Educating with AR: is it time to let phones out in the classroom?
AR is fast becoming the technology a la mode, finding applications in nearly every industry – could education be next?
It’s time to finally allow kids to get their phones out in the classroom – to aid with the learning process of course.
Continuing to build on the rapidly evolving technology of augmented-reality, Brighton-based startup Curiscope aims to integrate the novel technology into education.
The Virtuali-Tee uses AR tech to allow users to delve into the human body and learn all about biology.
It works by pairing a special t-shirt with an AR app. This combination is designed to be used in pairs, a viewer with the app and someone to wear the tee-shirt, but can be used solo in selfie mode. The app is also compatible with virtual reality goggles.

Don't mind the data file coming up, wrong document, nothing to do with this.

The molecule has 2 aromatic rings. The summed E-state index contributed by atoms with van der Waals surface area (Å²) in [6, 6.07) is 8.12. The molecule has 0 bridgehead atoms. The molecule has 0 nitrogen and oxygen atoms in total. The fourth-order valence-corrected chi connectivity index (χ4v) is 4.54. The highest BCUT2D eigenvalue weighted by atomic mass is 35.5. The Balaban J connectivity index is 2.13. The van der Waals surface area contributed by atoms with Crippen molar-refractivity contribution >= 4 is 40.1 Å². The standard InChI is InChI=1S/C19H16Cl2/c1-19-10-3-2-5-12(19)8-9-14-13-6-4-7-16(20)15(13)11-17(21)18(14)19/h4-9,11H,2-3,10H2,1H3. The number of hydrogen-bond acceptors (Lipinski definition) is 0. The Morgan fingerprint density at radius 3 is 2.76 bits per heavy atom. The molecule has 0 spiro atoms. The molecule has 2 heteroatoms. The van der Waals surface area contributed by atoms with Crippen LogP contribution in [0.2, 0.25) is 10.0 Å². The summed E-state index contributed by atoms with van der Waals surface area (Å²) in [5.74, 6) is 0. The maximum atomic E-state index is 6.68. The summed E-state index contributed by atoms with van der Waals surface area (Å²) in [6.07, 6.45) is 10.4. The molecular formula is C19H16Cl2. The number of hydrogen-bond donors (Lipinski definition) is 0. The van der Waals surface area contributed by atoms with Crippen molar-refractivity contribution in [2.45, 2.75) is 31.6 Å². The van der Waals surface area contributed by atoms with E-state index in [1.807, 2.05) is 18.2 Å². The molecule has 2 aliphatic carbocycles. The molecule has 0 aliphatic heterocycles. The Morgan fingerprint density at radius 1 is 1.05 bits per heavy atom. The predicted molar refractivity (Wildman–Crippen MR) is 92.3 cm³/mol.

The wearable concept was funded through kickstarter and other crowd-funding platforms, raising over $117,436.
The innovation highlights further the potential that AR is showing, and that technology has a much greater role to play in the classroom.
90% of children own a mobile phone in the UK, and so the possibilities for AR to break into the classroom are virtually endless. Imagine how easy it would be if kids could scan a page in a book to download the homework questions, or to get more information on the topic?
The potential for aiding different learning types, especially visual learners, is another factor being considered by those in the industry, with research already showing that students suffering with dyslexia can really benefit from AR aided teaching.
If schools started taking on new, innovative forms of technology such as AR – there’s no question that learning could become far more engaging, and even fun.
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